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The Tamiya Plastic Model Company of Japan produces two kits of the Aichi M6A1 Seiran, one in 1/48th scale and another in the smaller 1/72nd version. We’re using the smaller scale model for our project. Construction starts with the assembly and painting of the cockpit and navigator/gunner’s station. Paint the area a light gray-green, which is a very close match to a World War II German color, RLM-02 Grau (gray). The pilot’s instrument panel and the navigator’s radio set should be brushed with semi-gloss black. There are two decals for the face of the radio and the pilot’s gauges that can be applied once the paint is dry.

The crew’s seats have decals that replicate safety harnesses; these are quite effective and serve to add realism to the model’s in­terior. Cement the completed cockpit into one side of the fuselage, making sure the floor is level before setting the assembly aside to dry.

The Seiran was equipped with floats, so it needed beaching gear for servicing on land. While you’re waiting for the cockpit area to set up, jump ahead on the instruction sheet to step nine, and build and paint the dolly included in the kit. This detail will add interest when you display your completed model.

With the cockpit securely attached to one of the fuselage sides, spread a small pool of white glue in the engine area of each half. Drop a half dozen BBs into each of the puddles and, when it’s finished drying, close the fuselage sides. The BBs add necessary weight to the front of the aircraft, so the completed model will sit properly on the dolly.

Next glue the horizontal stabilizers and the cap on the vertical tail into position. One of the most difficult tasks in assembling any model aircraft is getting a satisfactory wing-to-fuselage joint without a lot of sanding and filling. It’s possible to eliminate this extra work and the resulting loss of detail if you carefully cement the top sections of the wings to the fuselage from the inside before adding the bottom portion of the wings.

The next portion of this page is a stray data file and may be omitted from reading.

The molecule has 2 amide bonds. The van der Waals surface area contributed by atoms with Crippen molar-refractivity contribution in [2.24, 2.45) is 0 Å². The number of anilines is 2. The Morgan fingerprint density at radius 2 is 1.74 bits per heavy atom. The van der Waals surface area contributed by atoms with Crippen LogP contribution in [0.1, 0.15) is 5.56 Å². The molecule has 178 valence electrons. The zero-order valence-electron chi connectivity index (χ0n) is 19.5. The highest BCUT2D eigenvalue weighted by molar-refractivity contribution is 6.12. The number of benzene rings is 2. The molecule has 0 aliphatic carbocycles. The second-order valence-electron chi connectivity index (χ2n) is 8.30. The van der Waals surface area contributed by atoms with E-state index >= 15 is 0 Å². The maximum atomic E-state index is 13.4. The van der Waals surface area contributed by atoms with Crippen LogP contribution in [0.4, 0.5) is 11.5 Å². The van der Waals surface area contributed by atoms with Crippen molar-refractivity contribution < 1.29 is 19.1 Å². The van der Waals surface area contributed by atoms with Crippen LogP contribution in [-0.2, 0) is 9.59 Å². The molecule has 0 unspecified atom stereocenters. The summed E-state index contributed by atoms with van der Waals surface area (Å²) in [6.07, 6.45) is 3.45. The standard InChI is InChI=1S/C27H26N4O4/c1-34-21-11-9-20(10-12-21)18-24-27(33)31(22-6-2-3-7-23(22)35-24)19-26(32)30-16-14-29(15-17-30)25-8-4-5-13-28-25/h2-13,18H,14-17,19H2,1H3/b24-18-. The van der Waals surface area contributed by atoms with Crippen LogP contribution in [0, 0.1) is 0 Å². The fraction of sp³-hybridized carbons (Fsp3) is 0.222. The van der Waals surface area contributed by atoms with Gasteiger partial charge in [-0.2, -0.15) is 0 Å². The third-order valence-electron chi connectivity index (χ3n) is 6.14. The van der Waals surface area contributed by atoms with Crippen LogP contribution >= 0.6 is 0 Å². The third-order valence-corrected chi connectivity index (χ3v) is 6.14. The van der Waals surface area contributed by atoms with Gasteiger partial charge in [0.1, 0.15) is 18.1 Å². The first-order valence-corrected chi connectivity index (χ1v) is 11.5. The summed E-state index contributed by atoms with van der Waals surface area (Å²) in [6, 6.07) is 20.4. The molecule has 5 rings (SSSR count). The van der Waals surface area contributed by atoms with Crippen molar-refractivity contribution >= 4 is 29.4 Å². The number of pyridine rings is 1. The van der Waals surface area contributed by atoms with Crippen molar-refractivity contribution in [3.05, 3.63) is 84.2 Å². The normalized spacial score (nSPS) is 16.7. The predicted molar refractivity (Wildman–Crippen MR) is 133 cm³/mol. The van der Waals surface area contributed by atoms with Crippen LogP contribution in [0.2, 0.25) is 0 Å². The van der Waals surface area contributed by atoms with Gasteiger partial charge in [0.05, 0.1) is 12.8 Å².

Assemble the dual floats and fit them together; it should take only a few passes with sandpaper to get a near-perfect seam. Then cement together the 800-kilogram bomb. Next paint it dark gray and set it aside to dry.

The propeller and spinner of the Smithsonian National Air and Space Museum’s M6A1 are painted a reddish brown, with yellow tips only on the front side of the blades (this is a close match to Gunze Sangyo’s “cocoa brown,” No. 17.) According to the museum’s research data, when the number of Seirans on the I-400 submarines was increased from two to three, space became critical, and a blunt spinner was devised to save room inside the hangar tubes. Two spinners are included in the kit; use the less pointed one for your model.

With the basic construction complete, stuff some wet tissue into the cockpit area and spray a light coat of primer over the model. This will reveal any areas that still need sanding and filling before you apply the color coats.

The underside of the Seirans followed Imperial Japanese Navy specifications and were painted IJN light gray with topsides in IJN dark green. The last step in construction is to mask and paint the framework of the “greenhouse” that covers the cockpit. This process can be simplified by cutting thin strips of tape and masking and painting all of the vertical frames first. When those are dry, mask and paint the remaining horizontal canopy braces. Once you apply the kit markings and place the model on its dolly, your Aichi M6A1 is ready for display.